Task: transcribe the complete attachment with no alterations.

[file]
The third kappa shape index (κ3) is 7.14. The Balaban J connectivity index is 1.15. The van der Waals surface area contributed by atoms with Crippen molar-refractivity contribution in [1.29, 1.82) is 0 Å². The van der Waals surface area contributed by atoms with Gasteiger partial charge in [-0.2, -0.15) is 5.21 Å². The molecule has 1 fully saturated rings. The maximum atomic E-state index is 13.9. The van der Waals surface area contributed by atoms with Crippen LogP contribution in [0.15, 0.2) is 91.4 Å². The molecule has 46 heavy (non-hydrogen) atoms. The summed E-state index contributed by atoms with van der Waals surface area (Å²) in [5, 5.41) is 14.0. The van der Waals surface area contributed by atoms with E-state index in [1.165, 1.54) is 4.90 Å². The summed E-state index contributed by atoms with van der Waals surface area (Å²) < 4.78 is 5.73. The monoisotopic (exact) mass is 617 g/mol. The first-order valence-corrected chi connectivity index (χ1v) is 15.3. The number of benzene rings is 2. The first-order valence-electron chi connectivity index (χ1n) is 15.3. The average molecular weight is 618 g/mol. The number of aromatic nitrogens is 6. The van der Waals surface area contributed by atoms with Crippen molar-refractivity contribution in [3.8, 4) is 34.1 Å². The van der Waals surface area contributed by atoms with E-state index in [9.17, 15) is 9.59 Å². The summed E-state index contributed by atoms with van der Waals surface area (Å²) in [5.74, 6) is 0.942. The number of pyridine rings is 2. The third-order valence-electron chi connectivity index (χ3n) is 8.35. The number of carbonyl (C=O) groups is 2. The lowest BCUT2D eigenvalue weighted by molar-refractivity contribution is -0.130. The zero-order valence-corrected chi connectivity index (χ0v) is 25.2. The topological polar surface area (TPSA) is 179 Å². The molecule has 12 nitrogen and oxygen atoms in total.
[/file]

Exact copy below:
The third kappa shape index (κ3) is 7.14. The Balaban J connectivity index is 1.15. The van der Waals surface area contributed by atoms with Crippen molar-refractivity contribution in [1.29, 1.82) is 0 Å². The van der Waals surface area contributed by atoms with Gasteiger partial charge in [-0.2, -0.15) is 5.21 Å². The molecule has 1 fully saturated rings. The maximum atomic E-state index is 13.9. The van der Waals surface area contributed by atoms with Crippen LogP contribution in [0.15, 0.2) is 91.4 Å². The molecule has 46 heavy (non-hydrogen) atoms. The summed E-state index contributed by atoms with van der Waals surface area (Å²) in [5, 5.41) is 14.0. The van der Waals surface area contributed by atoms with E-state index in [1.165, 1.54) is 4.90 Å². The summed E-state index contributed by atoms with van der Waals surface area (Å²) < 4.78 is 5.73. The monoisotopic (exact) mass is 617 g/mol. The first-order valence-corrected chi connectivity index (χ1v) is 15.3. The number of benzene rings is 2. The first-order valence-electron chi connectivity index (χ1n) is 15.3. The average molecular weight is 618 g/mol. The number of aromatic nitrogens is 6. The van der Waals surface area contributed by atoms with Crippen molar-refractivity contribution in [3.8, 4) is 34.1 Å². The van der Waals surface area contributed by atoms with E-state index in [9.17, 15) is 9.59 Å². The summed E-state index contributed by atoms with van der Waals surface area (Å²) in [5.74, 6) is 0.942. The number of pyridine rings is 2. The third-order valence-electron chi connectivity index (χ3n) is 8.35. The number of carbonyl (C=O) groups is 2. The lowest BCUT2D eigenvalue weighted by molar-refractivity contribution is -0.130. The zero-order valence-corrected chi connectivity index (χ0v) is 25.2. The topological polar surface area (TPSA) is 179 Å². The molecule has 12 nitrogen and oxygen atoms in total.